Apologies for a very sudden end to the Diary a couple of days ago. The least I could do is assure readers that it had nothing to do with being hunted down down by feral 10-year-old children and locked up in a deserted squat.
Nor was it anything to do with being detained by British Immigration authorities for being an illegal immigrant. Many thanks to the many readers who showed such concern at my ‘lost passport’ crisis and even the offers of help (the drive through Africa in a concealed lorry compartment was a bit dramatic) but I’m thrilled to report that a replacement was, eventually, forthcoming. Legally.
And it works, too, as I am updating this entry from the comfort of my study in Cape Town having bid farewell to the tour at the conclusion of the ODI series which ended in such emphatic style in Nottingham on Wednesday. Some desperately needed ‘home time’ will now be taken in very large doses before heading off again to the ICC World T20 in Sri Lanka next week.
There was a concern that the tour party in England was beginning to look a little too weary than we would have liked by the beginning of this week but the victory at Trent Bridge – and the inspiration of Amla and De Villiers – clearly gave everyone a massive and timely lift.
The participation of Johan Botha in the England T20s and the ICC T20 in Sri Lanka later in the month has raised more eyebrows than I believe is fair. He may be set to emigrate to Adelaide immediately afterwards but, frankly, so what? He is still SA’s best 20-over spinner and one of the best in the world.
He has been a loyal servant to the Proteas for many years and has been inscrutably honest and transparent in his dealings and negotiations with South Australia and CSA. His contract with South Australia, incidentally, will almost certainly yield less financial reward than an ongoing CSA contract. His reasons for leaving – family and an exciting new challenge – are impeccable and genuine. His uninformed critics should be celebrating his talent and availability, not worrying about his ‘loyalty’ – which has been beyond reproach.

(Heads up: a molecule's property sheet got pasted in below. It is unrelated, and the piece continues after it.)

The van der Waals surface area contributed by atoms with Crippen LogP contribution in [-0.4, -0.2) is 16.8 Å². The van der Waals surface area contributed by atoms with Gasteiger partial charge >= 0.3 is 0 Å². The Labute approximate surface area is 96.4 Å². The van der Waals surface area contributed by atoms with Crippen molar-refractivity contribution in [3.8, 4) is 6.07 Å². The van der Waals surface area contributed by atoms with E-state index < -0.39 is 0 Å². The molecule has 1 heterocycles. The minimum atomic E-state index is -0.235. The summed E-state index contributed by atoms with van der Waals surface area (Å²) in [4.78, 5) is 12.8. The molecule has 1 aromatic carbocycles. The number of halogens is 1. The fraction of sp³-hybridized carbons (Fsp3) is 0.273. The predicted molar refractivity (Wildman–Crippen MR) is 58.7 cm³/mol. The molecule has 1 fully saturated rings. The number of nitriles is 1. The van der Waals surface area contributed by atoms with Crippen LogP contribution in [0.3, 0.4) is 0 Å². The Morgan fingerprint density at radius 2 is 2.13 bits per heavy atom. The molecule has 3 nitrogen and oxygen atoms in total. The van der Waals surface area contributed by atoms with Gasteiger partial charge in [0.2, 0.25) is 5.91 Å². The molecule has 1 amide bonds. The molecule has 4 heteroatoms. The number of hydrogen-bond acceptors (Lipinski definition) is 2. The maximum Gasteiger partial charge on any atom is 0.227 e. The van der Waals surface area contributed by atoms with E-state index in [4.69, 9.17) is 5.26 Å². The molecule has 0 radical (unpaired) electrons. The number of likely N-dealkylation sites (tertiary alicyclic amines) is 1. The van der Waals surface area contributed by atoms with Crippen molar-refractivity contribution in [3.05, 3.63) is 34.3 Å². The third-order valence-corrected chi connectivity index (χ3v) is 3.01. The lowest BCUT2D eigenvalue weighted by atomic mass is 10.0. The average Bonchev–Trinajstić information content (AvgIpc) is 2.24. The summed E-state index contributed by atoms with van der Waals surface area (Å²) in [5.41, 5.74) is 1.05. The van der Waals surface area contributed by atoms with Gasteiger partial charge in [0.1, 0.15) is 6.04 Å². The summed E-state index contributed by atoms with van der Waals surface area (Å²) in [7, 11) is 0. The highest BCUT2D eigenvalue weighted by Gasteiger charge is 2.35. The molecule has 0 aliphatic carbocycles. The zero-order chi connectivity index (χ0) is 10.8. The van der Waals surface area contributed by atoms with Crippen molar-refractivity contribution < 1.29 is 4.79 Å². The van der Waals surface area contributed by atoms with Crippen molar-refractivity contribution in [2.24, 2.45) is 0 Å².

Among many interesting ‘sidebars’ in international cricket at the moment is the non-inclusion of Saeed Ajmal in the ICC’s Annual Awards list for ‘Test Cricketer of the Year’. His national board are threatening to boycott the ceremony in protest. The Pakistani ‘mystery spinner’ took a remarkable 72 test wickets between August 4, 2011 and August 6, 2012 – the qualifying period for the award – including an even more remarkable 24 at an average of 14.7 in a clean sweep against the then-No 1 ranked team, England.
The achievements of Michael Clarke, Kumar Sangakkara, Vernon Philander and Hashim Amla are impossible to argue against, but for once the hyper-sensitive Pakistan lobby have a bloody good point. Ajmal’s exclusion is absurd. The ICC, however, can justifiably point to an adjudication system that is questionless in its independence.